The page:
This partnership builds on the initial success of the first phase of the project, implemented from 2012 to 2014. The second phase of Zimbabwe:Works has provided 8,500 young people with entrepreneurship and business skills and trained 3,700 youth in financial literacy. About half of those trained in financial literacy subsequently accessed loans from microfinance institutions to start or expand their businesses, resulting in net profits of over $12 million.
USAID/Zimbabwe Mission Director Stephanie Funk stated, “Zimbabwe:Works has achieved impressive results in a shrinking economy that is increasingly informal. The activity has made a notable difference in the lives of thousands of Zimbabwean youth – the majority of them women.”
Annabel Gerry, Head of DFID Zimbabwe, said “I am proud of the UK’s support to the young people of Zimbabwe, making sure that they have jobs and increased incomes in the future.”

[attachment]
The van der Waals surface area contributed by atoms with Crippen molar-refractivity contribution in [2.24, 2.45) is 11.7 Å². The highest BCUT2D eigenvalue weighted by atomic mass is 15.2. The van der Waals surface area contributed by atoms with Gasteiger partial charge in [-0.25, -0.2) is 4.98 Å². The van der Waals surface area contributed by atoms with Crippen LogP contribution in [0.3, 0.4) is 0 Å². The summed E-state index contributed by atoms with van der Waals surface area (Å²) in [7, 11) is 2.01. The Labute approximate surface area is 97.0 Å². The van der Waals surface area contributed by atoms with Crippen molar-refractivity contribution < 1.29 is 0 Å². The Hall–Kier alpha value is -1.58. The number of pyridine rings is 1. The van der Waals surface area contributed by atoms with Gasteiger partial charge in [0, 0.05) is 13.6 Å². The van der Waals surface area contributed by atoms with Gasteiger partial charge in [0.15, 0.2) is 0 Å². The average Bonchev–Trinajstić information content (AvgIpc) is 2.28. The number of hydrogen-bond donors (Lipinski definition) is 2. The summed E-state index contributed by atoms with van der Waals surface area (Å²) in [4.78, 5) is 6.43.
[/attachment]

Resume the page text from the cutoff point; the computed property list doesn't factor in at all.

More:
Maria Selin, Head of Development Cooperation at the Embassy of Sweden, noted, “Zimbabwe:Works has prepared thousands of Zimbabwean youth for productive careers. We believe that partnerships and investments that can bring young people – and in particular young women – into the productive sectors are incredibly important for the economic and social development of any society.”
The International Youth Foundation, in partnership with local Zimbabwean organizations, implements the Zimbabwe:Works program in eleven areas: Bulawayo, Gweru, Kwekwe, Harare (including Chitungwiza), Kadoma, Masvingo, Mutare, Goromonzi, Bubi, Umzingwane, and Lupane.
Post published in: Business